In preparation for the upcoming Great On-Camera Microphone Shootout 2011, I had the chance to give the new Sennheiser MKH 8060 shotgun microphone a good, solid test. You can read this entire blog post and watch my review video, but I’ll go ahead and spoil it for you right now… This is one great sounding microphone!
One thing I’ve noticed is that the compact size of the MKH 8060 doesn’t really come through in pictures and on video. Even though it appears to be a somewhat average-sized shotgun microphone on screen, don’t believe what you see. This microphone is much shorter than the average shotgun. Check out my review video to hear how nice it sounds:
The mic was plugged into my Sound Devices 302 field mixer, where it was supplied with 48 volts of phantom power, and then plugged into my Panasonic GH2 camera. What’s remarkable about the sound in this video is that the GH2 has a tiny 2.5mm sub-mini mic input (probably the most insignificantly sized mic input on the planet). Keep in mind that the video was then compressed once with Final Cut Pro’s “Share” feature, and then compressed a second nasty time by YouTube.
It’s kind of funny… this microphone sounded so good that I instinctively stepped up my game when I spoke into it. I’m usually pretty casual when I shoot these gear review videos, but hearing the MKH 8060 with my headphones on as I spoke made me behave more like a professional announcer-type.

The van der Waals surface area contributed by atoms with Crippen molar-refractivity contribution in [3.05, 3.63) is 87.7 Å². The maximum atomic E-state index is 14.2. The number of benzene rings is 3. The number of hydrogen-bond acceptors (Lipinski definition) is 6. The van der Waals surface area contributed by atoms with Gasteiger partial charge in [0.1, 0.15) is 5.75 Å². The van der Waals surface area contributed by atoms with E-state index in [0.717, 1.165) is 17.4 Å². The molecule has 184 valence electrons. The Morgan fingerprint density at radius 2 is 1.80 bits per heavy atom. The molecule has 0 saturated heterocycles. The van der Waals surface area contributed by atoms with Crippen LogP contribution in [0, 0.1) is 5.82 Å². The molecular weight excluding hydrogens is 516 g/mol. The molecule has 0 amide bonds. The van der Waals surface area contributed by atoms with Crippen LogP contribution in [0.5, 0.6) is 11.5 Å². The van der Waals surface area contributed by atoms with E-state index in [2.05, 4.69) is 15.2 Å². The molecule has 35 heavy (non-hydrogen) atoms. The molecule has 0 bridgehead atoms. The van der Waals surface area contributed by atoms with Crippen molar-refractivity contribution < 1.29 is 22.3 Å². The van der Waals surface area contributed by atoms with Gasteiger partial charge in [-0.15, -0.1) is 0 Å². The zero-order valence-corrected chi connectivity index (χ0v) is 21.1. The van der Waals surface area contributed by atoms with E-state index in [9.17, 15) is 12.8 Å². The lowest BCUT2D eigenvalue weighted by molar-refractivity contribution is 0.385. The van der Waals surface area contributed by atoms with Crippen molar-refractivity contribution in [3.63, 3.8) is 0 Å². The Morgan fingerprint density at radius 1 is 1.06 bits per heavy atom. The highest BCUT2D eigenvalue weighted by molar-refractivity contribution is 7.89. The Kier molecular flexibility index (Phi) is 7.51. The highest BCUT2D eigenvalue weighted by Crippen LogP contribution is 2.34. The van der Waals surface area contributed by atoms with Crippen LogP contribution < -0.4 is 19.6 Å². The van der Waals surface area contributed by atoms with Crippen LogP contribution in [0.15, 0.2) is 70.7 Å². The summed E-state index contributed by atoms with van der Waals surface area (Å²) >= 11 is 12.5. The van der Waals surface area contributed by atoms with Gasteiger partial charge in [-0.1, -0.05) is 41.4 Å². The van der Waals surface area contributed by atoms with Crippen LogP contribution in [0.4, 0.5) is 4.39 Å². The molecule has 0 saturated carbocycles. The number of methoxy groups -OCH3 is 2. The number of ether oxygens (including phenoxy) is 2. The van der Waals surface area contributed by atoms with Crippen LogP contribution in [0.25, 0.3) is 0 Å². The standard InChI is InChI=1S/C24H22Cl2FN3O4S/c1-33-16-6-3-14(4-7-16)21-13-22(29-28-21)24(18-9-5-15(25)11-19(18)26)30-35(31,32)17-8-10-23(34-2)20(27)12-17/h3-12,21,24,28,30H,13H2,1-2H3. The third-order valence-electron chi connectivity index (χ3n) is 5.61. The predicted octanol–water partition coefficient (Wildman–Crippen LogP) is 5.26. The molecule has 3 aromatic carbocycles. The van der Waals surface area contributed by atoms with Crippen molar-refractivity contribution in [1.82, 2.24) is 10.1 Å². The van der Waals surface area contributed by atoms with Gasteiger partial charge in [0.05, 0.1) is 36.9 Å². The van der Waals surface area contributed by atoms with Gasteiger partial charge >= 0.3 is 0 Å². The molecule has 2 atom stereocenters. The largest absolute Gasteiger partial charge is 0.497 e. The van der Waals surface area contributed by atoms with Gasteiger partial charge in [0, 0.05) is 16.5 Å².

When you buy an MKH 8060, you’re effectively getting a Sennheiser 8000 Series starter kit. You can expand your kit buy getting the longer 8070 capsule, or the shorter 8050 capsule. If you want to plug the microphone into a digital AES42 input, you can get the MZD 8000 module. The 8000 Series also has all sorts of extension cables, mounting brackets, and podium stands that you can use this equipment with. If you have future plans to rig up the stage for an Academy Awards ceremony, you have found your mic!
The MKH 8060 still sounded really good when I was off target— when the mic was clearly not pointed at the optimal point to pick up my voice. This quality alone makes the mic worth the price of admission. I was also really impressed by how much the 8060 rejected the sound of my voice when I intentionally turned the mic away from me. The rear lobe seems pretty small and not very problematic. An awesome shotgun all around.
It should be pointed out that the MKH 8060 doesn’t have a low-cut switch or a pad attenuator. However, should you need to add one, you can simply pick up a separately available MZF 8000. This module will be compatible with any of the mics in the 8000 Series.
All in all, I think this is an awesome mic. I want one. I wish I could sound like a professional TV announcer guy all the time. Be sure to keep checking back over here at www.sam-mallery.com. The Great On-Camera Microphone Shootout will be posted shortly, and you’ll be able to hear how the MKH 8060 sounds back-to-back with the latest mini-plug HDSLR on-camera microphones, like the MKE 400, the Rode VideoMic Pro, and many other special guests. Stay tuned!